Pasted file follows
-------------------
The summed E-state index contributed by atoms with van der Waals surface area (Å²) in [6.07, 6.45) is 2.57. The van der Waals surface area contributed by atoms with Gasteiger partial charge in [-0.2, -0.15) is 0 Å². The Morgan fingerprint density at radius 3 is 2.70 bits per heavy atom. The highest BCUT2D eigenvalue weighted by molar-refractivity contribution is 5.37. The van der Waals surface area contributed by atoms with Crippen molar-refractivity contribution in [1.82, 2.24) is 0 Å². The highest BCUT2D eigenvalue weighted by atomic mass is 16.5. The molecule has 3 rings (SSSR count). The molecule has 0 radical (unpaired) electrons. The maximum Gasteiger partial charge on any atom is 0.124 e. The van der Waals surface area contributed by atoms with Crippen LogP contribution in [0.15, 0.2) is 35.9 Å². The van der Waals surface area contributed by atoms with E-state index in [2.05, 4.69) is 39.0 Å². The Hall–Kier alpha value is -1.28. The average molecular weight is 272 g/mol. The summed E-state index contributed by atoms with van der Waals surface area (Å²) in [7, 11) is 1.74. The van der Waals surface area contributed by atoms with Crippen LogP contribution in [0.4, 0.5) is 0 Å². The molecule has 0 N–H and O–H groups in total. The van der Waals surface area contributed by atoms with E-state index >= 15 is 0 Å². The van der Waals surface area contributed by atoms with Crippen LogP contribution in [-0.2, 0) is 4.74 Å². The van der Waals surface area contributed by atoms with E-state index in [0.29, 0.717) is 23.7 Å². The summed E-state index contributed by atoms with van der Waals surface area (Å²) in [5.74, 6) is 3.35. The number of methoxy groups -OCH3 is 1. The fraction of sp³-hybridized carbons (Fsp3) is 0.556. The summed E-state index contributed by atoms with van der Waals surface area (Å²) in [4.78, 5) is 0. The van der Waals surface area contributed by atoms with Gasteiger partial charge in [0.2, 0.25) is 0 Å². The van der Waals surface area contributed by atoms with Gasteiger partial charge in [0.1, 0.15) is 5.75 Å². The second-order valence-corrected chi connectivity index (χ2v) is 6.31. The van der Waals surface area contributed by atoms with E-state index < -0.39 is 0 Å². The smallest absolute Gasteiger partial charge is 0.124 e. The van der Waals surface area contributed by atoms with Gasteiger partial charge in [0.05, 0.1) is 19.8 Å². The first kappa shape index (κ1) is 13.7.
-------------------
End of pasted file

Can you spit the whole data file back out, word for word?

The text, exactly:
The summed E-state index contributed by atoms with van der Waals surface area (Å²) in [6.07, 6.45) is 2.57. The van der Waals surface area contributed by atoms with Gasteiger partial charge in [-0.2, -0.15) is 0 Å². The Morgan fingerprint density at radius 3 is 2.70 bits per heavy atom. The highest BCUT2D eigenvalue weighted by molar-refractivity contribution is 5.37. The van der Waals surface area contributed by atoms with Crippen molar-refractivity contribution in [1.82, 2.24) is 0 Å². The highest BCUT2D eigenvalue weighted by atomic mass is 16.5. The molecule has 3 rings (SSSR count). The molecule has 0 radical (unpaired) electrons. The maximum Gasteiger partial charge on any atom is 0.124 e. The van der Waals surface area contributed by atoms with Crippen LogP contribution in [0.15, 0.2) is 35.9 Å². The van der Waals surface area contributed by atoms with E-state index in [2.05, 4.69) is 39.0 Å². The Hall–Kier alpha value is -1.28. The average molecular weight is 272 g/mol. The summed E-state index contributed by atoms with van der Waals surface area (Å²) in [7, 11) is 1.74. The van der Waals surface area contributed by atoms with Crippen LogP contribution in [0.4, 0.5) is 0 Å². The molecule has 0 N–H and O–H groups in total. The van der Waals surface area contributed by atoms with E-state index >= 15 is 0 Å². The van der Waals surface area contributed by atoms with Crippen LogP contribution in [-0.2, 0) is 4.74 Å². The van der Waals surface area contributed by atoms with E-state index in [0.29, 0.717) is 23.7 Å². The summed E-state index contributed by atoms with van der Waals surface area (Å²) in [5.74, 6) is 3.35. The number of methoxy groups -OCH3 is 1. The fraction of sp³-hybridized carbons (Fsp3) is 0.556. The summed E-state index contributed by atoms with van der Waals surface area (Å²) in [4.78, 5) is 0. The van der Waals surface area contributed by atoms with Gasteiger partial charge in [0.2, 0.25) is 0 Å². The van der Waals surface area contributed by atoms with Gasteiger partial charge in [0.1, 0.15) is 5.75 Å². The second-order valence-corrected chi connectivity index (χ2v) is 6.31. The van der Waals surface area contributed by atoms with E-state index < -0.39 is 0 Å². The smallest absolute Gasteiger partial charge is 0.124 e. The van der Waals surface area contributed by atoms with Gasteiger partial charge in [0.05, 0.1) is 19.8 Å². The first kappa shape index (κ1) is 13.7.